“… I am the Lord and I will bring you out from under the burden of the Egyptians and I will deliver you from their bondage…”
As with the two other Jewish festivals, Sukkot and Shavuot, Passover serves a dual purpose. Passover is a symbol of redemption not only for the Jewish people, but for entire world
Pesach, known in English as Passover, is one of the most commonly observed Jewish holidays, even by otherwise non-observant Jews. According to the 2000-01 National Jewish Population Survey (NJPS), 67% of Jews routinely hold or attend a Pesach seder, while only 46% belong to a synagogue.
Pesach begins on the 15th day of the Jewish month of Nissan. It is the first of the three major festivals with both historical and agricultural significance (the other two are Shavu’ot and Sukkot). Agriculturally, it represents the beginning of the harvest season in Israel, but little attention is paid to this aspect of the holiday.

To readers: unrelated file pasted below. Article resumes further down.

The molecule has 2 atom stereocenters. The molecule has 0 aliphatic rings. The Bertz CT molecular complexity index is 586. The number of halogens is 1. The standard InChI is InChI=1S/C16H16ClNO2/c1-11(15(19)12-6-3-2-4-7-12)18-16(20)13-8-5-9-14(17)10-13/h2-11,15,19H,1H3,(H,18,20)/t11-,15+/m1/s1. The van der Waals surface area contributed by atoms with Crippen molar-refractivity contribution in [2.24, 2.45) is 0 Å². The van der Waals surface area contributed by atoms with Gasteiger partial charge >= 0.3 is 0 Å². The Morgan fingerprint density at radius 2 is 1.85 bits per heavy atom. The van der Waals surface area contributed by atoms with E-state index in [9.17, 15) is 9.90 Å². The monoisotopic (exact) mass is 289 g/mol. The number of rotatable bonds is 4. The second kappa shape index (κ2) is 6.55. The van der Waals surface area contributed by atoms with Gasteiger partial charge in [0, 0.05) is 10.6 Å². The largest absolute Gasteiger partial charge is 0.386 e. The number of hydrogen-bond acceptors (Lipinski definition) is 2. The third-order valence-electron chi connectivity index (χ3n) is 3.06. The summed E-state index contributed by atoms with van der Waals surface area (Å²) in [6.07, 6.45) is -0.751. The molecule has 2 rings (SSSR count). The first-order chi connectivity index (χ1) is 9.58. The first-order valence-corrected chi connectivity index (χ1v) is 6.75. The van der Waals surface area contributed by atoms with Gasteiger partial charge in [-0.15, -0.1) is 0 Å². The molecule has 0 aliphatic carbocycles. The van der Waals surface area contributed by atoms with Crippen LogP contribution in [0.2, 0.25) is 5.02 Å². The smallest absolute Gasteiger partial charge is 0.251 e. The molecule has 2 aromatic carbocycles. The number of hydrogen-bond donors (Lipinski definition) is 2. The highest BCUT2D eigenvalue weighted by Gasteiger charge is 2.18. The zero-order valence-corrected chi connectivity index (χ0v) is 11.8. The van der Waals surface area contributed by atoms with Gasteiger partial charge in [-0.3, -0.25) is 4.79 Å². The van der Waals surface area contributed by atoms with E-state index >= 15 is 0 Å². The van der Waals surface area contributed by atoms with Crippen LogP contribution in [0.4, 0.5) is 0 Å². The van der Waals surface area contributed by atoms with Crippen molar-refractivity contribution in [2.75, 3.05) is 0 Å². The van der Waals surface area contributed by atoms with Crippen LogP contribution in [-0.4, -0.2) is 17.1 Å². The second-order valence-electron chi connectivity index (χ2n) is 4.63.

Six13 – Seder Crew (2017 Passover Jam)
Passover – Pesach: History & Overview
Many of the Passover observances still held were instituted in chapters 12 to 15 of the Exodus story in the Torah. Probably the most significant observance involves the removal of chametz (leavened bread) from homes and property. Chametz includes anything made from the five major grains (wheat, rye, barley, oats and spelt) that has not been completely cooked within 18 minutes after coming into contact with water (Ashkenazic Jews also consider rice, corn, peanuts, and legumes as chametz). The removal of chametz commemorates the fact that the Jews left Egypt in a hurry and did not have time to let their bread rise. It is also a symbolic way of removing the “puffiness” (arrogance, pride) from our souls.